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Name, age: Carol, 50

Annual income: $95,000

Debt: $4,000 in credit-card debt, $152,145 mortgage

Savings: $3,500 in savings account, $9,687 in RRSP, $598 in cryptocurrency wallet

What she does: technician in film, television and theatre

Where she lives: Stratford, Ont.

Top financial concern: Saving for her daughter’s education. “I didn’t go to university but I think she’ll want to.”

Carol moved from Toronto to Stratford seven years ago “to buy a house and have a baby … To have a family life.” She bought a 1,800 square-foot, four-bedroom house in the central part of the small city for $285,000, and had her daughter shortly afterward.

Stratford “was a bit of shock socially, but so is being a mom,” says Carol, who works as a technician in film, television and theatre. “But it was a good decision.”

Her partner is a contractor who doesn’t work in the winter, which makes her the sole breadwinner for several months of the year. While there’s theatre work locally, she keeps finding herself drawn back to Toronto, where there’s more money to be made in film and TV.

“A lot of people moved out of Toronto … to smaller towns, but if they can’t work from home, they either have to commute or have to crash in the city,” she says of her colleagues in the industry. “There’s a lot of us, from Kingston to Guelph to Hamilton.”

Right now, Carol is working long days on a contract that has her staying in Toronto during the week, so she is only home for the weekends. When she signed on, the project was expected to end in June, but it has been extended to closer to the end of the year. She misses her family.

“It’s hard,” she says. “But the money is worth it.”

Her daughter is six, and Carol is starting to worry about saving for her education, but isn’t sure where that money will come from.

“There’s only so many savings accounts you can have,” says Carol, whose income waffles between more than $2,500 a week when she’s working and $500 a week when she’s not working and on employment insurance. “I pull out of my savings a lot and pay my credit card in the lean times … It’s a pretty big feast-or-famine situation.”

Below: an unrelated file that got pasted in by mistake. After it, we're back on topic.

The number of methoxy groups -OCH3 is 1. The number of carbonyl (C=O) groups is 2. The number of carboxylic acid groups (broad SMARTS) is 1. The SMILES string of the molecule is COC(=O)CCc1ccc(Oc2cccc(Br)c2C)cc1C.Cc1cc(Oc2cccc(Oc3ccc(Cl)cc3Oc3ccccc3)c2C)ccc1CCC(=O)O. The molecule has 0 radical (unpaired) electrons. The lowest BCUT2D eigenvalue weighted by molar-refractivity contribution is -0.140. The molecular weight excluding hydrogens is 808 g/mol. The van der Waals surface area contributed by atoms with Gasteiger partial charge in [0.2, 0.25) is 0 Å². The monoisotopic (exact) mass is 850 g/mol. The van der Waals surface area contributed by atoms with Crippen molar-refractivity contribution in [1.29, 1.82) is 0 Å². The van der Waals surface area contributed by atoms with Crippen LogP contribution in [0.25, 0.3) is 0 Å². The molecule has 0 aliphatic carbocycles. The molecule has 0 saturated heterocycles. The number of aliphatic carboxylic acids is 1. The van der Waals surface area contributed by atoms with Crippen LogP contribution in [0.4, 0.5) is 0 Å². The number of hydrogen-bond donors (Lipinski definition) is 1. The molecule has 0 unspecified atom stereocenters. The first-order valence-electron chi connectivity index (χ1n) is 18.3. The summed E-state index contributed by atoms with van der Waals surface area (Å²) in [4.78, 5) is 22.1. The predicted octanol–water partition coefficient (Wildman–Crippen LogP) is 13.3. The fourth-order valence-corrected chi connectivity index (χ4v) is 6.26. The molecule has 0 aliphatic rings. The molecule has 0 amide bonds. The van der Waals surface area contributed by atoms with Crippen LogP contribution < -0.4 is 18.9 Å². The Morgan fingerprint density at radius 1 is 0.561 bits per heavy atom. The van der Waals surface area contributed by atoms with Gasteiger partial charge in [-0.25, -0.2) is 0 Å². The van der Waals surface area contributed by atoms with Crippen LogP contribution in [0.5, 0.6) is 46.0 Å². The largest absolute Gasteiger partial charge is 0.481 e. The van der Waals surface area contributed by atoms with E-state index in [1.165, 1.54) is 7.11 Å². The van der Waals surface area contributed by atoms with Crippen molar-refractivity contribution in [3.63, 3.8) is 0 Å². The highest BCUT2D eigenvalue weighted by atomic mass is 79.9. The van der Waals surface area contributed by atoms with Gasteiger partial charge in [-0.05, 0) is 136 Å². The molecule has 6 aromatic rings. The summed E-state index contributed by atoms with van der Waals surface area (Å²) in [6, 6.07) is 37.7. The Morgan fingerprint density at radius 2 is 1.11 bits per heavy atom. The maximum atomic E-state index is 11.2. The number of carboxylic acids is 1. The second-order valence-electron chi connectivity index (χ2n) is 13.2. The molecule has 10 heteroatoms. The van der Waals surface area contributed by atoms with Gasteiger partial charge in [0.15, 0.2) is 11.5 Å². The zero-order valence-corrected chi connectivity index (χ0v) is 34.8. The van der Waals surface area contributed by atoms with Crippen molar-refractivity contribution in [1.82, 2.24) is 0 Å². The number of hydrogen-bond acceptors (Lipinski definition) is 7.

She’s always wanted to travel to Japan and is hoping to use some of the income from her current gig to save for that. “That’s how I’m justifying it.”

Carol says it’s good she likes her work, because she expects to be doing it until her body gives up.

“I probably won’t retire,” she says. “I don’t think about it at all.”

Her typical monthly expenses:

Investment and savings: $1,072

$200 to savings account.

$872 to RRSP. “A percentage of my paycheque goes to some Manulife thing.”

Servicing debt: $2,268

$750 to mortgage.

$1,000 to credit card. “I just spent like a drunken sailor around the holidays.”

$518 on car payment.

Household and transportation: $3,320

$200 to property insurance.

$342 on property tax. “It’s kind of a lot but it includes water.”

$500 on utilities. “Gas heat, gas stove, electricity.”

$833 on renovations. “A new front door and some new windows, and a heat pump.”

$300 on gas. “Driving to Toronto. I usually carpool once I’m there.”

$250 on parking space. “For when I’m working in Toronto.”

$315 on car insurance.

$100 on cellphone.

$80 on internet.

$400 on child care.

Food and drink: $1,200

$1,000 on groceries. “Just eating healthy, oh my gosh, it’s expensive.”

$100 on eating out.

$100 on entertainment and going out. “I don’t drink anymore.”

Miscellaneous: $434

$19 on Netflix.

$15 on apps. “Apple storage, Audible and Google storage.”

$200 on clothing. “My biggest indulgence.”

$100 on dog food.

$100 on contact lenses. “My benefits have $650 for glasses every two years but when you wear contacts that doesn’t do much.”

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